Things You Should Never Do, Part I

Things You Should Never Do, Part I

“the single worst strategic mistake that any software company can make: They decided to rewrite the code from scratch.” – Joel Spolsky

Yes. Yes. and Yes.

There is always another option. One which is less academically pure, but it’s always the right choice. Once you’ve shipped, it’s over. You’re done. You can rework a codebase, but only the insane, or naive, attempt a rewrite.

Yet people do it all the time.

Joel is too polite sometimes.

Arrogance is key.

“It’s important to remember that when you start from scratch there is absolutely no reason to believe that you are going to do a better job than you did the first time.” – Joel Spolsky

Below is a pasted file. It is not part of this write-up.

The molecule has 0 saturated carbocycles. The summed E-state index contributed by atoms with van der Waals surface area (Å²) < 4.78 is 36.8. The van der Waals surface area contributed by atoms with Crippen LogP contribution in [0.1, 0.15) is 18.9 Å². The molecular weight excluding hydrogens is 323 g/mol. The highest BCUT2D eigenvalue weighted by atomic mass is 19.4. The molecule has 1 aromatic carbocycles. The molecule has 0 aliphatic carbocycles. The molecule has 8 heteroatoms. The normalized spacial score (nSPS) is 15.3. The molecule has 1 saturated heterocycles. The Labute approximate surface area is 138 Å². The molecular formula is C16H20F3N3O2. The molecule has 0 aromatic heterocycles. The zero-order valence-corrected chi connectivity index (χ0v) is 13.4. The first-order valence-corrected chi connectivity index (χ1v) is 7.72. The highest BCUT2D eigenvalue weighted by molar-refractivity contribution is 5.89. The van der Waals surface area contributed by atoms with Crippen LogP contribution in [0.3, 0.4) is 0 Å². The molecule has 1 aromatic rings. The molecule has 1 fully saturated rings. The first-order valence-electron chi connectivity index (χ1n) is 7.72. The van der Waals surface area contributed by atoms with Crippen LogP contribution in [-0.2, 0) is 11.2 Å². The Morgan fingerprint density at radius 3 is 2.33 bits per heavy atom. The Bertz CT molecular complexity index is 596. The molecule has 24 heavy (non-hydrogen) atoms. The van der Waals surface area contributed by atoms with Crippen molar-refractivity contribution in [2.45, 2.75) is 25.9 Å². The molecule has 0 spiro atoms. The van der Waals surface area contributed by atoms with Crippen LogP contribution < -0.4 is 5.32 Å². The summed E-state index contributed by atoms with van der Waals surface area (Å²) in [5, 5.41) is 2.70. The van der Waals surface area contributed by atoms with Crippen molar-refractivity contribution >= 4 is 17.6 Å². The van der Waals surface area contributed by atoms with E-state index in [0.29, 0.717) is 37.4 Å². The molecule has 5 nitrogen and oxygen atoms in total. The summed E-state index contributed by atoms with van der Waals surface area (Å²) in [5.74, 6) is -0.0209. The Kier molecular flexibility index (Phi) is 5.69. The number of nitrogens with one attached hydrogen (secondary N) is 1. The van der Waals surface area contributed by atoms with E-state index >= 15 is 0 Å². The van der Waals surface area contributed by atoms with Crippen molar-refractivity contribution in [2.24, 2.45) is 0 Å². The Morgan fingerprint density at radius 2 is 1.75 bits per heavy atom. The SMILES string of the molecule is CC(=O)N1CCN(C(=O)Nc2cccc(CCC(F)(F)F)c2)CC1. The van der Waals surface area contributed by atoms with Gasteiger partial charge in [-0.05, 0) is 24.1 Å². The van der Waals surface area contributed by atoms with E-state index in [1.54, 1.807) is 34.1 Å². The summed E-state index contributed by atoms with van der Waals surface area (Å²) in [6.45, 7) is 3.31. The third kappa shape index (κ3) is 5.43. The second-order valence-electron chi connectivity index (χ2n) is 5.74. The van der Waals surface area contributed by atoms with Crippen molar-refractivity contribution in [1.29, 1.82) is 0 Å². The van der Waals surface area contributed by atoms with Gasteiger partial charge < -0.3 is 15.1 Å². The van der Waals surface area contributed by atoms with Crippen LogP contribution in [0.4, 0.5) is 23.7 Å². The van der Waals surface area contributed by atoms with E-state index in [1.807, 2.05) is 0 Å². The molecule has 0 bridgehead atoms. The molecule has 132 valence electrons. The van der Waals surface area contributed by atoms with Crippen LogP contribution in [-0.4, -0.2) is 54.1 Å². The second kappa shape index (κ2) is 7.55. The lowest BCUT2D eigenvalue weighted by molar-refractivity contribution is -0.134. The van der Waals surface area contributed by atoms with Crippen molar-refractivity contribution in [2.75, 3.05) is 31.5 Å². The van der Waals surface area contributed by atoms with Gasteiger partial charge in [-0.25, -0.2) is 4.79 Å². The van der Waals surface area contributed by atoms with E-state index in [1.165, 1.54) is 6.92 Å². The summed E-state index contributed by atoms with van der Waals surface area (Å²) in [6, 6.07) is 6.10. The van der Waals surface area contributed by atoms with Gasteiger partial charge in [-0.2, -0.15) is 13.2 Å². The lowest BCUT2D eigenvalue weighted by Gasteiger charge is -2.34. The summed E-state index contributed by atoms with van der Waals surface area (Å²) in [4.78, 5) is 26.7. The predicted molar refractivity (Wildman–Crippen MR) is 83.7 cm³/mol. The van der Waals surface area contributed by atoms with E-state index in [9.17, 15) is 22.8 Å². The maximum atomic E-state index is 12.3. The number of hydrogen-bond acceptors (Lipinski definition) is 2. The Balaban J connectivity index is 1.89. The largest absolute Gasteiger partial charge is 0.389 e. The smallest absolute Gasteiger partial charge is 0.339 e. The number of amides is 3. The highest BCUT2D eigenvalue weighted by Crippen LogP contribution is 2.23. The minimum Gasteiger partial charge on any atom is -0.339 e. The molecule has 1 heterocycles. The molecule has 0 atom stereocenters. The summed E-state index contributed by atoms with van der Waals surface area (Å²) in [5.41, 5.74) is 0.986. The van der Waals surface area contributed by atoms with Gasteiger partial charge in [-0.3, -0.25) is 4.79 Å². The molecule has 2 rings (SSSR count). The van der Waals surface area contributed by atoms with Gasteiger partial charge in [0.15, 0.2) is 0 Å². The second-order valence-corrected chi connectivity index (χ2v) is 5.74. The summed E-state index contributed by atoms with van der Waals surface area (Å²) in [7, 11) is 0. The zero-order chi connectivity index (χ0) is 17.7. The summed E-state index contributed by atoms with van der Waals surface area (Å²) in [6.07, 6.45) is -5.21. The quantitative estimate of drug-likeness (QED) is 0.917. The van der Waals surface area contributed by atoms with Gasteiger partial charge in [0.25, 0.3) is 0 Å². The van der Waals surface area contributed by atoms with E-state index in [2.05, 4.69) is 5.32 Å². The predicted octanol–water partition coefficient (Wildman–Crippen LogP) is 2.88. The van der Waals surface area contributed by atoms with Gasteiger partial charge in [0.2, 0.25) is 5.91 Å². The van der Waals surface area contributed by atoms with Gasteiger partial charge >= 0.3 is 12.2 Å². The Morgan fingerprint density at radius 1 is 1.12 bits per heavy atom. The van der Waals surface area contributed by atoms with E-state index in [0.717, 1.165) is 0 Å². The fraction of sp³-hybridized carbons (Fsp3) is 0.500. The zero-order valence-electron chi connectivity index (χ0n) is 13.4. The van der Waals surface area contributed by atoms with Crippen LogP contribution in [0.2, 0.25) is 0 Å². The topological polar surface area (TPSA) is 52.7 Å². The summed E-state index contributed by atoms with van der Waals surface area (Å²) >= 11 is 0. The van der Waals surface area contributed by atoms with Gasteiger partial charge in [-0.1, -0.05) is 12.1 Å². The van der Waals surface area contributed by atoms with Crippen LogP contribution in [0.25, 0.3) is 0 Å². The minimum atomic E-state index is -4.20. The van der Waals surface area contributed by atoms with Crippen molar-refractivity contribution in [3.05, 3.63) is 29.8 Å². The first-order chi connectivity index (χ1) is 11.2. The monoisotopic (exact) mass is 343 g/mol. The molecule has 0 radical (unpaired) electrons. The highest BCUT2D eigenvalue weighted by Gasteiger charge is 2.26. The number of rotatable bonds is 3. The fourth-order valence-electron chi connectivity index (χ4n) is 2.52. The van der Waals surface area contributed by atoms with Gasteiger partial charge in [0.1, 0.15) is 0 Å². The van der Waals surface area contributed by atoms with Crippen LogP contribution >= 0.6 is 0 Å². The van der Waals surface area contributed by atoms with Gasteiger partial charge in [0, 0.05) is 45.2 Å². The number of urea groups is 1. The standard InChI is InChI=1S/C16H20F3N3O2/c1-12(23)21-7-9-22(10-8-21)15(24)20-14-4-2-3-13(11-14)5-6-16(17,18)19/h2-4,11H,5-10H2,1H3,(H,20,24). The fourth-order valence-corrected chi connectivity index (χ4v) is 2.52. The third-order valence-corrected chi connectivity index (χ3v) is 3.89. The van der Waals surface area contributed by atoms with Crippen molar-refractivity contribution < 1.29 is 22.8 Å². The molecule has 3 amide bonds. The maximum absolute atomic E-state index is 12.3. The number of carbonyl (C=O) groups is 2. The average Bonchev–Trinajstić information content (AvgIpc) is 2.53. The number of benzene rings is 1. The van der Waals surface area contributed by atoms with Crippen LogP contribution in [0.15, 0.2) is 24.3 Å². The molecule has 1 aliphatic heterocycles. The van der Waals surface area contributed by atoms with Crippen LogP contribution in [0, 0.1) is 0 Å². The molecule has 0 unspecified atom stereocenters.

Interesting observation. On teams where we haven’t rewritten the codebase but instead have done something short of that, let’s call it invasive refactoring, it’s gone OK – if and only if – the key members of the team are still in place. Yet another reason to maintain team stability.

Yet in this area of fire and forget mobile apps – which suffer greatly from code erosion, team suability is quickly going by the wayside.

This is my #1 concern with reliance on so many cocoa pods in our existing apps. The quick speed boost they provide us is invigorating, but dragging them across iOS version transitions has been mighty painful.

Leading us to consider rewriting. /Sigh.  At least they’re not huge gigantic things and have defined boundaries. The cost is still really high.

“There’s a subtle reason that programmers always want to throw away the code and start over. The reason is that they think the old code is a mess. … they are probably wrong. The reason … is because of a cardinal, fundamental law of programming:

It’s harder to read code than to write it.” – Joel Spolsky